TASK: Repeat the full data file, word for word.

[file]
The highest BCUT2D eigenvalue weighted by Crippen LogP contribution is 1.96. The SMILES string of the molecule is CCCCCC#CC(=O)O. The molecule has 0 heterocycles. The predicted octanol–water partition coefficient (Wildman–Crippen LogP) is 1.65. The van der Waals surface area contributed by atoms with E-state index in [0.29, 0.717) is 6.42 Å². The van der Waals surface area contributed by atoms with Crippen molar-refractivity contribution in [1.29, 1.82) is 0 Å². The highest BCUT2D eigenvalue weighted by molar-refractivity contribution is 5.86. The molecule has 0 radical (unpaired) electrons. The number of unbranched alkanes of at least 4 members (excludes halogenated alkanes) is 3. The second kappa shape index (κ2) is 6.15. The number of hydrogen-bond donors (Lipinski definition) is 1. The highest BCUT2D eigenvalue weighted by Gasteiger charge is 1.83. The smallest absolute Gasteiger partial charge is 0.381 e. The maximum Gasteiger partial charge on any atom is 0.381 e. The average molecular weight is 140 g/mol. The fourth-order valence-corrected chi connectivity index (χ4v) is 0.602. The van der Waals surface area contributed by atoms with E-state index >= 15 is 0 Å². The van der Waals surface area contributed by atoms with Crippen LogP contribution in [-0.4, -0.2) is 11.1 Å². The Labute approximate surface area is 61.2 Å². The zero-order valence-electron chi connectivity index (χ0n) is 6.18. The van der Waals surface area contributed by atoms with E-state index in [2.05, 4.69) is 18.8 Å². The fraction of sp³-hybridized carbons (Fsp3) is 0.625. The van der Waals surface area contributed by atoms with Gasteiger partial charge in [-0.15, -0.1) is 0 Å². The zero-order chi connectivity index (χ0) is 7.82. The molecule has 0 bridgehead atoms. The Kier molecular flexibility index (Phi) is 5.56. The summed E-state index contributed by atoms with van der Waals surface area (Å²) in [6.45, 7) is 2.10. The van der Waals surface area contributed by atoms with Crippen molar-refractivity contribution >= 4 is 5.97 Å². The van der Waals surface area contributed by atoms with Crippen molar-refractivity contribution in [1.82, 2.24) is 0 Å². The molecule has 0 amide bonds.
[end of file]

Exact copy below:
The highest BCUT2D eigenvalue weighted by Crippen LogP contribution is 1.96. The SMILES string of the molecule is CCCCCC#CC(=O)O. The molecule has 0 heterocycles. The predicted octanol–water partition coefficient (Wildman–Crippen LogP) is 1.65. The van der Waals surface area contributed by atoms with E-state index in [0.29, 0.717) is 6.42 Å². The van der Waals surface area contributed by atoms with Crippen molar-refractivity contribution in [1.29, 1.82) is 0 Å². The highest BCUT2D eigenvalue weighted by molar-refractivity contribution is 5.86. The molecule has 0 radical (unpaired) electrons. The number of unbranched alkanes of at least 4 members (excludes halogenated alkanes) is 3. The second kappa shape index (κ2) is 6.15. The number of hydrogen-bond donors (Lipinski definition) is 1. The highest BCUT2D eigenvalue weighted by Gasteiger charge is 1.83. The smallest absolute Gasteiger partial charge is 0.381 e. The maximum Gasteiger partial charge on any atom is 0.381 e. The average molecular weight is 140 g/mol. The fourth-order valence-corrected chi connectivity index (χ4v) is 0.602. The van der Waals surface area contributed by atoms with E-state index >= 15 is 0 Å². The van der Waals surface area contributed by atoms with Crippen LogP contribution in [-0.4, -0.2) is 11.1 Å². The Labute approximate surface area is 61.2 Å². The zero-order valence-electron chi connectivity index (χ0n) is 6.18. The van der Waals surface area contributed by atoms with E-state index in [2.05, 4.69) is 18.8 Å². The fraction of sp³-hybridized carbons (Fsp3) is 0.625. The van der Waals surface area contributed by atoms with Gasteiger partial charge in [-0.15, -0.1) is 0 Å². The zero-order chi connectivity index (χ0) is 7.82. The molecule has 0 bridgehead atoms. The Kier molecular flexibility index (Phi) is 5.56. The summed E-state index contributed by atoms with van der Waals surface area (Å²) in [6.45, 7) is 2.10. The van der Waals surface area contributed by atoms with Crippen molar-refractivity contribution >= 4 is 5.97 Å². The van der Waals surface area contributed by atoms with Crippen molar-refractivity contribution in [1.82, 2.24) is 0 Å². The molecule has 0 amide bonds.